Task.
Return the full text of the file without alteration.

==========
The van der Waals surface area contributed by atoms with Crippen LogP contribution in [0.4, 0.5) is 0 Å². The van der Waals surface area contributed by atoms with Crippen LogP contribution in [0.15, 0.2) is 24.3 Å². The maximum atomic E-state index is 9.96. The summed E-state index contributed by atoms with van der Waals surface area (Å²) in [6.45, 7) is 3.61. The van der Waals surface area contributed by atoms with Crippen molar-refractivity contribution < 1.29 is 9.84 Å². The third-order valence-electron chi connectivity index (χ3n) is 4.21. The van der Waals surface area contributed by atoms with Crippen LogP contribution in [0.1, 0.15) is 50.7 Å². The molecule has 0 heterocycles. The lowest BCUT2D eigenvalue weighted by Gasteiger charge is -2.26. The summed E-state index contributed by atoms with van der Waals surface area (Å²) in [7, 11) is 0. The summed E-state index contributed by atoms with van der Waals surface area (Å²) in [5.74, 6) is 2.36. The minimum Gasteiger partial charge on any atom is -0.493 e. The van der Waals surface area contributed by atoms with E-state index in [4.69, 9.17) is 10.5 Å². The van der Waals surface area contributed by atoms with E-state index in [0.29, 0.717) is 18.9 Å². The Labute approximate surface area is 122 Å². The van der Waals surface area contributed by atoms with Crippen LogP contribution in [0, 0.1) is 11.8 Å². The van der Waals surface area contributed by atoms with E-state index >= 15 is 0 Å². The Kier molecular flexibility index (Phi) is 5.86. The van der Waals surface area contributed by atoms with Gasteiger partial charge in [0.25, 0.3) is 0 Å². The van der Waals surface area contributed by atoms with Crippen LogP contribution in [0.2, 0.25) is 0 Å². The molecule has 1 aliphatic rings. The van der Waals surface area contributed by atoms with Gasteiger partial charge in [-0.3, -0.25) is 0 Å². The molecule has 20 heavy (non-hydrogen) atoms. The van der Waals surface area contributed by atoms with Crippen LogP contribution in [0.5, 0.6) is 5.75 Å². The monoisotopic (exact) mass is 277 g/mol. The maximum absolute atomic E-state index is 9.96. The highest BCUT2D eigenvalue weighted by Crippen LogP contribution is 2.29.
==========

The van der Waals surface area contributed by atoms with Crippen LogP contribution in [0.4, 0.5) is 0 Å². The van der Waals surface area contributed by atoms with Crippen LogP contribution in [0.15, 0.2) is 24.3 Å². The maximum atomic E-state index is 9.96. The summed E-state index contributed by atoms with van der Waals surface area (Å²) in [6.45, 7) is 3.61. The van der Waals surface area contributed by atoms with Crippen molar-refractivity contribution < 1.29 is 9.84 Å². The third-order valence-electron chi connectivity index (χ3n) is 4.21. The van der Waals surface area contributed by atoms with Crippen LogP contribution in [0.1, 0.15) is 50.7 Å². The molecule has 0 heterocycles. The lowest BCUT2D eigenvalue weighted by Gasteiger charge is -2.26. The summed E-state index contributed by atoms with van der Waals surface area (Å²) in [7, 11) is 0. The summed E-state index contributed by atoms with van der Waals surface area (Å²) in [5.74, 6) is 2.36. The minimum Gasteiger partial charge on any atom is -0.493 e. The van der Waals surface area contributed by atoms with E-state index in [4.69, 9.17) is 10.5 Å². The van der Waals surface area contributed by atoms with E-state index in [0.29, 0.717) is 18.9 Å². The Labute approximate surface area is 122 Å². The van der Waals surface area contributed by atoms with Crippen LogP contribution in [0, 0.1) is 11.8 Å². The van der Waals surface area contributed by atoms with E-state index >= 15 is 0 Å². The Kier molecular flexibility index (Phi) is 5.86. The van der Waals surface area contributed by atoms with Gasteiger partial charge in [0.25, 0.3) is 0 Å². The van der Waals surface area contributed by atoms with Crippen LogP contribution in [0.2, 0.25) is 0 Å². The molecule has 1 aliphatic rings. The van der Waals surface area contributed by atoms with Gasteiger partial charge in [-0.3, -0.25) is 0 Å². The molecule has 20 heavy (non-hydrogen) atoms. The van der Waals surface area contributed by atoms with Crippen LogP contribution in [0.5, 0.6) is 5.75 Å². The monoisotopic (exact) mass is 277 g/mol. The maximum absolute atomic E-state index is 9.96. The highest BCUT2D eigenvalue weighted by Crippen LogP contribution is 2.29.